Hopefully we’ll get back to those activities real soon. Irma and I enjoy watching her play and have fun. She’s getting really competitive as well, trying to outrun everyone at soccer practice.  I wonder who she gets her competitive nature from!

2. You’ve worked closely with Dr. Mike Silvas, another great Guam athlete, in the past with your practice. Do you guys still keep in touch?

Yes we keep in touch with each other both personally and professionally.  We are godfathers to each others’ daughter. After obtaining my doctorate in Chiropractic, I was fortunate enough to work alongside one of my best friends for 10 years. If you recall, Dr. Mike was the Chiropractor for the Golden State Warriors. While practicing together we had the amazing opportunity to work with many elite-level (professional and Olympic) athletes, including a former Division I Volleyball National Player of the Year, 2-Time NCAA National Champion with Stanford University and Olympic Games silver medalist. We also treated several high school and college standouts that went on to play professional baseball. Mike still is a great friend and mentor. When we can find the time, we love to catch up with each other now on the golf course. 

Not sure how long this fad lasted but Guam volleyball studs Tongsu Rivera, Randall Toal and Mike Silvas once played on a stateside team with these uniforms. Words can not explain!

I left private practice over two years ago to work for a company called One Medical that provides primary and specialty care at onsite Wellness Centers within Google. It allows me to bring my sports medicine knowledge and skills to the workforce. I still find myself telling patients to “Get Up And Move,” the G.U.A.M. slogan that the legendary Guam body builder and elected official Jesse Lujan created to get the people in Guam active. I’m always trying to bring the island spirit onto the Google campus; you’ll usually find me wearing island shirts on Fridays.  

3. You had some of the smoothest sets in Guam volleyball. Who did you look up to while growing into a great setter?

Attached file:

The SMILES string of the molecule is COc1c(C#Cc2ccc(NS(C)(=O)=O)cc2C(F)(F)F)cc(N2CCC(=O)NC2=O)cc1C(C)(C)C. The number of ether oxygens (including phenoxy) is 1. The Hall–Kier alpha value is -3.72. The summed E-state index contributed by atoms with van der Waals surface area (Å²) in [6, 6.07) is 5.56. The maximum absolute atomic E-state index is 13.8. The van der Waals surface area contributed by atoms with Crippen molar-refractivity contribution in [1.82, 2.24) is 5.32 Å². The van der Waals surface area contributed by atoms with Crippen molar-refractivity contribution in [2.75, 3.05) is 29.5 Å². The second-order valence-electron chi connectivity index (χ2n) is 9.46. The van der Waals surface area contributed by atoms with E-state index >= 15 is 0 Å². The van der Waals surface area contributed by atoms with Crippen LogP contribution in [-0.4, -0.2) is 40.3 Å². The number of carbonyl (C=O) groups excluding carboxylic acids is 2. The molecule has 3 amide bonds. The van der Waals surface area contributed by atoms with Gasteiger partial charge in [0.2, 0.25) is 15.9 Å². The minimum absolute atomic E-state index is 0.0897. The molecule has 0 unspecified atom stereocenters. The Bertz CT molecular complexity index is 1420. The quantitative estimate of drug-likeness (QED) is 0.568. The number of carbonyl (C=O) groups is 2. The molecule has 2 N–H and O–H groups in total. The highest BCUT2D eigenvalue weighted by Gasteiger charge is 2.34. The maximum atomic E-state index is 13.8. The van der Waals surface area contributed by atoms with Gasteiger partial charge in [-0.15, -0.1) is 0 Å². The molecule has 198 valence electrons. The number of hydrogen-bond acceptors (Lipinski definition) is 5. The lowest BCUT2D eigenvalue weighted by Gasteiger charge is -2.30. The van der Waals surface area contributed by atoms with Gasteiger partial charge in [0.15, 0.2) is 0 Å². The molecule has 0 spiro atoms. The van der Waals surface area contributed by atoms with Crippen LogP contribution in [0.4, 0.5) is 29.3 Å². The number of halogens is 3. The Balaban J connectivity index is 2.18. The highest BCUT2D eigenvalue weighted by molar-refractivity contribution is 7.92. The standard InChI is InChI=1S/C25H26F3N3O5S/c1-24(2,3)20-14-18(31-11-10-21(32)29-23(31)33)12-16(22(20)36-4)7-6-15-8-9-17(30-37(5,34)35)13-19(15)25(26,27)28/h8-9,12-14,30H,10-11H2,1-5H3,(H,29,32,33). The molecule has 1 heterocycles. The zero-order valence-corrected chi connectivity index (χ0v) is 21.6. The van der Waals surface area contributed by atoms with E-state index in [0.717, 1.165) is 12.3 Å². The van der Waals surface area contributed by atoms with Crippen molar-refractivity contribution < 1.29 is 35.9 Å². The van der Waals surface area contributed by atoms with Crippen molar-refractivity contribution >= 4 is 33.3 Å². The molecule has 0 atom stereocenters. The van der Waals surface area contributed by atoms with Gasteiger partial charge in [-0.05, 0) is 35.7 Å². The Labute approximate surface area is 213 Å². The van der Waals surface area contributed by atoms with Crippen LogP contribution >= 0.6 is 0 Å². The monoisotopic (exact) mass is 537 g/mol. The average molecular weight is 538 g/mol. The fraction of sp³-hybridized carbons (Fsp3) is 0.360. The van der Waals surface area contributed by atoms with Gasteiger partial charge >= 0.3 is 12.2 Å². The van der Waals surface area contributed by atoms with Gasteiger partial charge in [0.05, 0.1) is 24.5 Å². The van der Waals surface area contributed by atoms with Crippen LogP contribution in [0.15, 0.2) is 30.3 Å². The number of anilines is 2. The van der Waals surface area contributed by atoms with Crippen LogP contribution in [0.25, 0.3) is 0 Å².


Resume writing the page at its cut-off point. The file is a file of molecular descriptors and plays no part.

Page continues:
Great question because there’s many. My favorite players when I first started playing were Hilary Toves and Art Mariano. They are the two best volleyball players Guam has ever produced, though I would be remissed if I didn’t include Chris Shepherd in that conversation as well. I loved the smoothness of Art’s game. I tried to mimic his coolness (complete composer) under pressure and his attention to detail. He did everything well. He was the gold standard that I’d measure myself against as a volleyball player.  

At the setter position I thought Hilary Toves and John Sgro were fantastic, two of the very best, even though Hilary was not a “true” setter. They had amazing gifts for managing and controlling the game and running a great offense. On the women’s side, I loved watching Jasmine James and Sophie San Nicolas. Every one of them had a knack for giving the right person the right set at the right time. They were very cerebral on the court, always thinking about the games within the game. As setters we have to change the way the offense “looks” even though the rotations and formations are exactly the same. I learned a saying long ago, “What happened the last time in this rotation.” If the defense looks across the net at us and we’re scouted really well, it is tasked to me to make the offense look deceptive; look different. Coach John Lizama taught me how to watch the way setters, especially those four above, changed one thing in their play calling and how it made the whole offense look different. Each of them did it in their own way which gave me the confidence to find my style.

Hilary once told me to learn fundamentals; to learn about consistency. Then at a certain point of my setting career, learn to break form to be more deceptive. This was also at a time when I started playing for coach Lizama and our Junior Olympic club team. I had a hard time learning to set a much faster tempo; we decided to change my mechanics to allow me to start setting at a quicker tempo. Playing against John Sgro and watching his game, we changed my mechanics for a second time; this was about my junior year in high school. I came to the way I set the ball now, which was my third iteration. It was heavily influenced mainly by these individuals and by playing against the best junior players in the nation my sophomore year at the USA Junior Olympics. Lots of trial and error, lots of fine tuning; most importantly, lots of training and repetitive setting drills refining everyday to become the setter I was when I was playing and competing internationally.